When Congress initially passed the TVPA in 2000, it was as part of an awkward right-left compromise between broader human rights and narrower anti-prostitution policies. Both groups of policies operated in an over-heated atmosphere redolent of stories of Eastern European and South East Asian ‘sex slaves’ being bought and sold in the US. Despite the limited data on the actual needs of exploited workers in all the sectors covered by the TVPA—such as agricultural, factory, or domestic work—Congress re-authorised and revised the act in 2003, 2005, 2008 and 2013. Each time they tweaked the content of the crime of trafficking, and the remedies so that it both concretized the range of crimes beyond forced movement into sexual commerce AND remained tethered to sex. It also remained a criminal prosecution statute but added civil remedies. As the work of anthropologist Alicia Peters and law professor Dina Haynes has shown, the dominant narrative and the ideal trafficked victims remains the ‘innocent/duped sex slave.’ At the same time, the dominant understanding of the law in the media and in the public remains prosecution and not wage redress.
In the shadow of this sex/crime narrative, revisions of the TVPA have altered the priorities for prosecution as well as the programmes for its prevention and amelioration. Notably, on the side of ‘tethered to sex’, the most recent revisions redoubled the TVPA’s powers to reach under 18s. The new category of innocent victim is the under 18-year-old harmed through sexual commerce in the US. Globally, the TVPA is expanding its focus on kids and sexual harm has also expanded (possibly unconstitutionally, as research and analysis by one of my students is suggesting) its reach to child sexual exploitation through the ‘Prosecutorial Remedies and Other Tools to end the Exploitation of Children Today (PROTECT)’ Act of 2003.
While many revisions continued the focus on sexual harm, there have been some interesting shifts in the actual law of the TVPA vis-a-vis other forms of labour: in 2008 the TVPA reconciled its definition for the crime, removing the higher threshold for the use of force in the crime of labour trafficking vs. sex trafficking for example. If the TVPA has found use for other non-sexy forms of labour trafficking now, scholars are in a good position to understand the effects of that change—if we wanted to pay attention to the actual scope of the ‘switch’. But scholarship and research haven’t fully kept up with the changing scope of the TVPA.
Under these circumstances, I think it is fair to say that the progressive critiques by academics on the sexuality side of the problem have become part of the problem—scholarship on ‘trafficking’ remains remarkably lop-sided. The academy approached the issues of the anti-trafficking framework—rightly I think—with a strong critique of the ‘bait’ side. A strong cadre of critical race/feminist and post colonial scholar/advocates—myself included—sought to take apart the way that racialized and sexualized melodramatic tales of sexual violation were presented as facts of migration and labor (as melomentaries, to use Carole Vance’s term). Our entry points were often concerns about the conflation of all sex work with ‘trafficking’; the use of rescue and raids to disrupt the sex sector regardless of evidence of actual harm, the colonialist assumptions about ‘brown women’ being unable to show agentic movement etc.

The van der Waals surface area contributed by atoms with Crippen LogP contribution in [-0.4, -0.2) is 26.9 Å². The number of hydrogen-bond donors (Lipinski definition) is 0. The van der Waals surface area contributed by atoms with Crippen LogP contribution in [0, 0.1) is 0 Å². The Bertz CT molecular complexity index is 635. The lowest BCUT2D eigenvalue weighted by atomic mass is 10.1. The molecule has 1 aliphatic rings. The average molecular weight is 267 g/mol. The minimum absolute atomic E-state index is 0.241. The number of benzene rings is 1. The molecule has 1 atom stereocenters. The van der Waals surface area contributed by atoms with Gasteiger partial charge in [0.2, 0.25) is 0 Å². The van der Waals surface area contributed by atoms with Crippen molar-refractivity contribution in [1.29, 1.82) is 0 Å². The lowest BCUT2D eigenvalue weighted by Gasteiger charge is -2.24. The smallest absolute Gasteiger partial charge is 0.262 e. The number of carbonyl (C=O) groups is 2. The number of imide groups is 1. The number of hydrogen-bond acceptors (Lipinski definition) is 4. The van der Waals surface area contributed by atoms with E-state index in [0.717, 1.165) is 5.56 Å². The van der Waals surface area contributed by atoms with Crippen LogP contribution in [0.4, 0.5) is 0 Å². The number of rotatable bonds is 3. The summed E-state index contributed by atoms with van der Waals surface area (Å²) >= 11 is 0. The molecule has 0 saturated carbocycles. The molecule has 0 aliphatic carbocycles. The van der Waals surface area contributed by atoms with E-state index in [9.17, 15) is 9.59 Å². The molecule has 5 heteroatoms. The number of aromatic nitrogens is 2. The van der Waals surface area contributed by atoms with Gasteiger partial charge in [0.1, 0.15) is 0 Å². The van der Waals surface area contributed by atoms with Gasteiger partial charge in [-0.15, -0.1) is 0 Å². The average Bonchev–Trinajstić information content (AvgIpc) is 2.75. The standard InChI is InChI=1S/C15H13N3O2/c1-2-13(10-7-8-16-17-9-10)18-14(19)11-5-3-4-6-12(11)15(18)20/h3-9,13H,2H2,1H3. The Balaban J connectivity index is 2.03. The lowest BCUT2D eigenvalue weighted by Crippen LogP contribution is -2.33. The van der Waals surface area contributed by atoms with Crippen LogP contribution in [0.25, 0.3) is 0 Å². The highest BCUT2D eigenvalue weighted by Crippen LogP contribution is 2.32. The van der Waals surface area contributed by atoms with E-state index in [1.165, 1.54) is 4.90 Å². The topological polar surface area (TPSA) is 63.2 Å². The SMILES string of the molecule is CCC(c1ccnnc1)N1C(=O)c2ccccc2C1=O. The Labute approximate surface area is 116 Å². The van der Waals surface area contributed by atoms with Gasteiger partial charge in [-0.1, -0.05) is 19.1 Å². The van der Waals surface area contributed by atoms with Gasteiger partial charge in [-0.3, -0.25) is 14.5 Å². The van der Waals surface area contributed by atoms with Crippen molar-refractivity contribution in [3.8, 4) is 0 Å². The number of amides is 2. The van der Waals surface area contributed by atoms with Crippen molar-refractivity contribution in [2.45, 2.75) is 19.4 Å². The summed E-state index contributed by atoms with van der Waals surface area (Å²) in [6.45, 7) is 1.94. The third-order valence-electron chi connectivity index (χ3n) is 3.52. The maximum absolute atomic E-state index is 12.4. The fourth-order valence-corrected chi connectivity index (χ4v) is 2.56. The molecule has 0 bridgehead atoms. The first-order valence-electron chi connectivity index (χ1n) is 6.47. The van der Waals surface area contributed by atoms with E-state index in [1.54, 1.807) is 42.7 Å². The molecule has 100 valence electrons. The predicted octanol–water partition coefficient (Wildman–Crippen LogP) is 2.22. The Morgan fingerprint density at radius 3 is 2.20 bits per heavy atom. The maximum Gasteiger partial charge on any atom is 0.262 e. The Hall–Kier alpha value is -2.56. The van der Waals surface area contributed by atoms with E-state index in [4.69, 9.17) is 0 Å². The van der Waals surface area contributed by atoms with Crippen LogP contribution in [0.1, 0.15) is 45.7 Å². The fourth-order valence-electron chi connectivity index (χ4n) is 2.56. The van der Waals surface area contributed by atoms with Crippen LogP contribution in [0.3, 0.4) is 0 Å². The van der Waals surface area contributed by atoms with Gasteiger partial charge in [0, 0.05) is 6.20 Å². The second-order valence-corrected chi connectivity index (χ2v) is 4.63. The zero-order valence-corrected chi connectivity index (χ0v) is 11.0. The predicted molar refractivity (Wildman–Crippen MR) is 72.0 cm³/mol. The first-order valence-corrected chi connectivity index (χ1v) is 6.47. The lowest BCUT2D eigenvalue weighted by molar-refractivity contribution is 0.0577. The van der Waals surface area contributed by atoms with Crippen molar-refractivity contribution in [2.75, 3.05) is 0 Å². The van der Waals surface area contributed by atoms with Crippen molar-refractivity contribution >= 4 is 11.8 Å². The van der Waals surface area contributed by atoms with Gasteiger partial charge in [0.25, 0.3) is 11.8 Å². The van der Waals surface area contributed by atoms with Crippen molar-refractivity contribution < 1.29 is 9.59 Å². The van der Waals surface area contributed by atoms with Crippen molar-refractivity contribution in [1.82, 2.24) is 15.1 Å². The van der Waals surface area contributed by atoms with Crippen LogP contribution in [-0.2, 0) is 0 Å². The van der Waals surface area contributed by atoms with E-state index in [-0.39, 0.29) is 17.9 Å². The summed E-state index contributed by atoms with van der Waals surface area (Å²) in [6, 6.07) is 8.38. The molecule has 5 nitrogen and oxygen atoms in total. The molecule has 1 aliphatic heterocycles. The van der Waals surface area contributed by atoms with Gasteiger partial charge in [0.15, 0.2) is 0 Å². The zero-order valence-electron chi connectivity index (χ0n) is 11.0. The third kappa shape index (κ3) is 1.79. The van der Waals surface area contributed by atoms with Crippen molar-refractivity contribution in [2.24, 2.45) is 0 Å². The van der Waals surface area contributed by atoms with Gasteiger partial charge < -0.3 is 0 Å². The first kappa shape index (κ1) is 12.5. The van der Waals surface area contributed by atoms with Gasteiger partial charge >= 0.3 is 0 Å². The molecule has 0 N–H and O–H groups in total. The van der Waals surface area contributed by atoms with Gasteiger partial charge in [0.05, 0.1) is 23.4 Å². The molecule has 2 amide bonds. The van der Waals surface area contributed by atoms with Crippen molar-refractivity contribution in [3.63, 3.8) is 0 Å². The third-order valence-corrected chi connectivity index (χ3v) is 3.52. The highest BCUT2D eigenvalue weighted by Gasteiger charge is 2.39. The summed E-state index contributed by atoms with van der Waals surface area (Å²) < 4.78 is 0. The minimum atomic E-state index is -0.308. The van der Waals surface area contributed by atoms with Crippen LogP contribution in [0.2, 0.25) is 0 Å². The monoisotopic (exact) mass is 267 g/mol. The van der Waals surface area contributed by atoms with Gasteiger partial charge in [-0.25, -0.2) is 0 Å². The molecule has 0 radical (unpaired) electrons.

But we have not moved substantially from the ‘bait’ side. This has happened in part, I suspect, because the academic institutional apparatus of sexuality, queer studies and feminism with which we approached our initial critique has now trapped us: critiques of the anti-trafficking framework resonate in gender studies classes, not in migration and labor studies programs. Many of us are now stuck to the bait of criticizing sex trafficking. Sadly, it is a knotty problem that continues to produce bad effects in practice as well as in the academy. The press seems to cover fights within feminism over sex work and prostitution law as much as it covers what they are fighting about: their attention to these struggles seems a bit like the superior attitudes of watching ‘girl fights’.
Our own theories about the power dynamics in and around sexuality tell us that ‘sex is sticky’. We need a way out that will respect both the continuing bad effects of the ‘sex panic’ but also fully engage with how sex diverts attention away from exploited workers outside the sex sector and fails to help folks in the sex sector. To do this we need grounded, longitudinal and snap shot research on many different labor sectors that asks whether or not the TVPA is a useful tool for workers of all types. The numbers of people engaged in this side of study are smaller than the numbers buzzing around sexual hysteria (both generating it and critiquing it).
Moreover, more than increasing numbers, we need to think hard about the range of different scholars and advocates who need to be in the room. In 1998, Barbara Limanowska, a feminist activist from Poland, told me that most of what needed to be known about the migration patterns of women from eastern Europe could be gleaned from currency fluctuations, yet she had never been to an anti-trafficking conference that included micro and macro-economists, or fiscal policy analysts.
This is changing. It now appears that researchers of migration and scholars of informal labour and labour rights are increasing in the room in international conferences on trafficking. We need more support for their presence in our debates on anti-trafficking policies here in the U.S. It would be important to organize more of those conferences alongside the critical race feminist scholars and advocates. It won’t be easy, in part because the funding for this kind of cross-disciplinary, theoretically rich and empirical research at the intersection of borders, labor and sex is not obvious in the US, nor is the route to shifting public understandings. But without the theory and research, we have no chance against the mis-use of anti-trafficking law. Sadly though, we must keep reckoning with the fact that we cannot keep contributing to the frisson of fights over ‘white savours’, raid and rescue, and ‘girl fights within feminism’ that has made the sex-framed anti-trafficking work so attractive as the bait.